The robotic arm looks like it came from the future, a sleek cyborg limb. But for Les Baugh, it’s a way to feel “back to human.”
Baugh, who lost his arms in a teenage accident, had surgery to remap the nerves in his arms to work with the high-tech prosthetic, developed by engineers at the Johns Hopkins Applied Physics Lab. The New York Times followed Baugh as he tested out the cutting-edge technology, which he’s been training extensively to use. This is one of around ten Modular Prosthetic Limbs (“MPL”) in the world.
Since the MPL is modular, so it can be customized to work with different missing limbs and different bodies, and it has 100 sensors, 26 joints, and the ability to curl up to roughly 21 kilos in weight. And, yep, he can control it with his mind.
For people who have lost limbs, prosthetics like this can offer an unparalleled way to regain body function. According to Mike McLoughlin, the program’s chief engineer of research and exploratory development, people may even begin to feel sensations in the prosthetic as their nerves re-map.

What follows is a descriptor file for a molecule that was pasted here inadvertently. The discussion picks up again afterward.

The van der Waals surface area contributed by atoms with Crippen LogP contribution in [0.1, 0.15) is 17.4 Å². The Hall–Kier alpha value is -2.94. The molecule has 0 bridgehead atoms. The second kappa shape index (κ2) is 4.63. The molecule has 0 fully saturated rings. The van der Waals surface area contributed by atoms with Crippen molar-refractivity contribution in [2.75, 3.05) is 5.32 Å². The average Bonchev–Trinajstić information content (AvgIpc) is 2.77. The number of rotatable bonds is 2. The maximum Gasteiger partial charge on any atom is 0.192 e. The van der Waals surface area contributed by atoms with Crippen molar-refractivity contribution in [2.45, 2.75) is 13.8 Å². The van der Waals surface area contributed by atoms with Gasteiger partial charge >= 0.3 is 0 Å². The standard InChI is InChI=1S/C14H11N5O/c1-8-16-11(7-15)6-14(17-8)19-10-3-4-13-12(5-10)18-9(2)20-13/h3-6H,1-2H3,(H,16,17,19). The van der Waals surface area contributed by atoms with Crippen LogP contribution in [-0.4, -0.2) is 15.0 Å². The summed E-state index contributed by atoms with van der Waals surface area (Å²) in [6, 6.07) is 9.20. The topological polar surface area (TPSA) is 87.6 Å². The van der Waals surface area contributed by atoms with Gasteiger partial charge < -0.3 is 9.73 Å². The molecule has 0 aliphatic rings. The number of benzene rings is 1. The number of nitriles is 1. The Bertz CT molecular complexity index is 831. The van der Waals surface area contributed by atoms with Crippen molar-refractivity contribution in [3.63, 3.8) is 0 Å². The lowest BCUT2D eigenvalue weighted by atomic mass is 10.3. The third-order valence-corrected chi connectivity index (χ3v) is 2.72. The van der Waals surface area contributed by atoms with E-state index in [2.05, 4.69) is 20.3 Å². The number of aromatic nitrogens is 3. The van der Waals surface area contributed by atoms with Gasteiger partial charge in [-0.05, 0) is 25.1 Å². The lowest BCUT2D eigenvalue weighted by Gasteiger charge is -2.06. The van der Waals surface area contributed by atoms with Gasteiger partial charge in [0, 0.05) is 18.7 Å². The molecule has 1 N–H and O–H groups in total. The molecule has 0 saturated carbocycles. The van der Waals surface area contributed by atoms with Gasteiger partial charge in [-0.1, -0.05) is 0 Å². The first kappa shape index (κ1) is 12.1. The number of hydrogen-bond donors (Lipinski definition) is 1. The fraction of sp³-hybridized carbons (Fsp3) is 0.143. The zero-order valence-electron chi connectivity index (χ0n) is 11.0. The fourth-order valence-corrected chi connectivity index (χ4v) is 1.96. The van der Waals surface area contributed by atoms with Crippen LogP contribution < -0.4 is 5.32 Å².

Unfortunately, prosthetics like are so expensive—around £321,685—that this level of sophistication will probably be out of reach for a long time. McLoughlin compared the limb that Bough tests to a Maserati, but said that most people will get a Toyota. “Ultimately for commercialising it, it needs to be a lower cost design,” he told the Times.
For now, watching Baugh move his man-made limbs offers a glimpse of what is possible.
Image via Johns Hopkins